Coping With Grief
Sending you a hug Tracy. This is the first time in almost five years that I feel as though someone understands. My husband died on December 31, , and both my parents are gone only child. My photograph should be right smack dab in the middle of your blog, Tracy, because it describes me to a T. Thank you. Brilliant post guys. I can relate to a lot of this. Drinking too much, picking fights with people I care about, isolating myself, throwing myself in to work, keeping myself so busy I am physically and mentally exhausted — the list is endless!
The only thing I can say that is even remotely positive is that I am more self aware now. I know why I do these things and I am now doing my best to get on to more of an even keel. This blog has been so helpful and comforting to me this past year. I am so glad you feel like you have more insight and control now.
I think many of us spiral and hit a low ish point before we try and put things back together. Sometimes it feels necessary to destroy everything, before accepting that even if we reconstruct things they will never be something different entirely. Hi Eleanor, That is very true. I have pretty much hit the self destruct button this past year and not cared about anything apart from making sure my Mum is ok I lost my Dad. I do feel slightly more in control now, although the pain never goes away. I know my limitations but also try to push myself a little bit.
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Coping with grief
Your email: is required Error: This is required Error: Not a valid value. Send to: is required Error: This is required Error: Not a valid value. Allow yourself to grieve Exploring and expressing emotions can be a part of the healing process.
Create positive memories Honour the life of the person who has died. Look after your health Get some regular exercise , eat healthy food and make sure you have enough sleep. Surviving anniversaries Birthdays, anniversaries or holidays can trigger intense feelings of grief. Supporting someone through grief Initiate contact Get in touch and be available to spend time together.
Listen It can be difficult to know what to say, particularly if you have not experienced grief before. Do something together Spend some time doing ordinary and positive things like watching a movie, going for a walk or having a meal together. Practical help Cooking meals or looking after children can be a great gift to people dealing with grief.
Be aware Grief may last for a long time. As well as allowing you to impart practical information, such as funeral plans, these pages allow friends and loved ones to post their own tributes or condolences. Reading such messages can often provide comfort for those grieving the loss. Of course, posting sensitive content on social media has its risks. Memorial pages are often open to anyone with a Facebook account. This may encourage people who hardly knew the deceased to post well-meaning but inappropriate comments or advice.
Worse, memorial pages can also attract Internet trolls. There have been many well-publicized cases of strangers posting cruel or abusive messages on memorial pages. To gain some protection, you can opt to create a closed group on Facebook rather than a public page, which means people have to be approved by a group member before they can access the memorial. The stress of a major loss can quickly deplete your energy and emotional reserves.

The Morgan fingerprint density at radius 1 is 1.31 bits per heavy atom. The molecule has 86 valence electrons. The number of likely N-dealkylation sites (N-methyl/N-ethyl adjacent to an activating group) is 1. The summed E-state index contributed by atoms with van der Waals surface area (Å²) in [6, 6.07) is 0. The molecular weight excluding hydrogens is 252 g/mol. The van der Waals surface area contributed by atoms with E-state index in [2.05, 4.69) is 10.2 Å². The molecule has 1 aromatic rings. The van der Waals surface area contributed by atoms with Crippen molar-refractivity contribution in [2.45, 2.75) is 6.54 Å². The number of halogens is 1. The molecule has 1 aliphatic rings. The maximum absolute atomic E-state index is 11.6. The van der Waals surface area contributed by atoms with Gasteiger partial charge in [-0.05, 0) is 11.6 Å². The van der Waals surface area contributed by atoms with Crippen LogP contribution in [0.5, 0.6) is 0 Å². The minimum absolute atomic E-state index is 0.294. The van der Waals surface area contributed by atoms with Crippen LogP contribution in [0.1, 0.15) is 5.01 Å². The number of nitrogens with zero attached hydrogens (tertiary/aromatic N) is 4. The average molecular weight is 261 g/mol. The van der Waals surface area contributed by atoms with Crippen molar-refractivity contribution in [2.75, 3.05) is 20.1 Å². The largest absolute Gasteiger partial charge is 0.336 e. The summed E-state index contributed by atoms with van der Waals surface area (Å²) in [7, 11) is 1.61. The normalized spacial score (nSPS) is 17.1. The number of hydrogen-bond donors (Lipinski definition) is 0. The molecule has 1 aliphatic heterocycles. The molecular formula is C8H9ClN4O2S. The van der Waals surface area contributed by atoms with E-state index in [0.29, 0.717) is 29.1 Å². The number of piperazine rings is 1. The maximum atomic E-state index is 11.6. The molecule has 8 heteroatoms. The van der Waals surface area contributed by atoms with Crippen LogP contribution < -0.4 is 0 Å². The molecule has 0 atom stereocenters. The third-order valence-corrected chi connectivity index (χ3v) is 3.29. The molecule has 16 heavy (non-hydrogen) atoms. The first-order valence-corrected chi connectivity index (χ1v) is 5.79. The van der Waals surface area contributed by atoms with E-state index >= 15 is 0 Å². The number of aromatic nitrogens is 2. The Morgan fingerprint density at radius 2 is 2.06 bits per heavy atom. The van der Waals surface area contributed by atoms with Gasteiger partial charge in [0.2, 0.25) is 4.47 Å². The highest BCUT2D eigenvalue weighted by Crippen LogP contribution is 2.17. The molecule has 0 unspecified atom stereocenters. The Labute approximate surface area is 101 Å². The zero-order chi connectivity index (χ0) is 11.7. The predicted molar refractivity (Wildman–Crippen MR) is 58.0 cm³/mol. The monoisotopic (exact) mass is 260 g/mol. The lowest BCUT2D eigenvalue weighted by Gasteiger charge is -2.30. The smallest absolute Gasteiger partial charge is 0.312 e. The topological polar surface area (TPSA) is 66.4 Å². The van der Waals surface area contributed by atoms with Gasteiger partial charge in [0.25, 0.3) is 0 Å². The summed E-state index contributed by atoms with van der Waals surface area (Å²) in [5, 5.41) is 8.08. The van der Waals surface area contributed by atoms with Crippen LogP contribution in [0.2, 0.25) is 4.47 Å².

Looking after your physical and emotional needs will help you get through this difficult time. Face your feelings. In order to heal, you have to acknowledge the pain. Trying to avoid feelings of sadness and loss only prolongs the grieving process. Unresolved grief can also lead to complications such as depression, anxiety , substance abuse, and health problems. Express your feelings in a tangible or creative way. Write about your loss in a journal.
Try to maintain your hobbies and interests. Look after your physical health. The mind and body are connected.
Combat stress and fatigue by getting enough sleep, eating right, and exercising. These and other difficult emotions become less intense as you begin to accept the loss and start to move forward with your life. If the pain of the loss is so constant and severe that it keeps you from resuming your life, you may be suffering from a condition known as complicated grief.
Complicated grief is like being stuck in an intense state of mourning. You may have trouble accepting the death long after it has occurred or be so preoccupied with the person who died that it disrupts your daily routine and undermines your other relationships. But with the right guidance, you can make healing changes and move on with your life.
Remember, grief can be a roller coaster. It involves a wide variety of emotions and a mix of good and bad days. With depression, on the other hand, the feelings of emptiness and despair are constant. As a general rule, normal grief does not warrant the use of antidepressants. While medication may relieve some of the symptoms of grief, it cannot treat the cause, which is the loss itself.
Furthermore, by numbing the pain that must be worked through eventually, antidepressants delay the mourning process. Instead, there are other steps you can take to deal with depression and regain your sense of joy in life.
Dealing with your feelings
Left untreated, complicated grief and depression can lead to significant emotional damage, life-threatening health problems, and even suicide. But treatment can help you get better. Grief and Loss — A guide to preparing for and mourning the death of a loved one. Mayo Clinic. Buddha Dharma Education Association. In the U. Australia: GriefLine at 03 National Alliance for Grieving Children.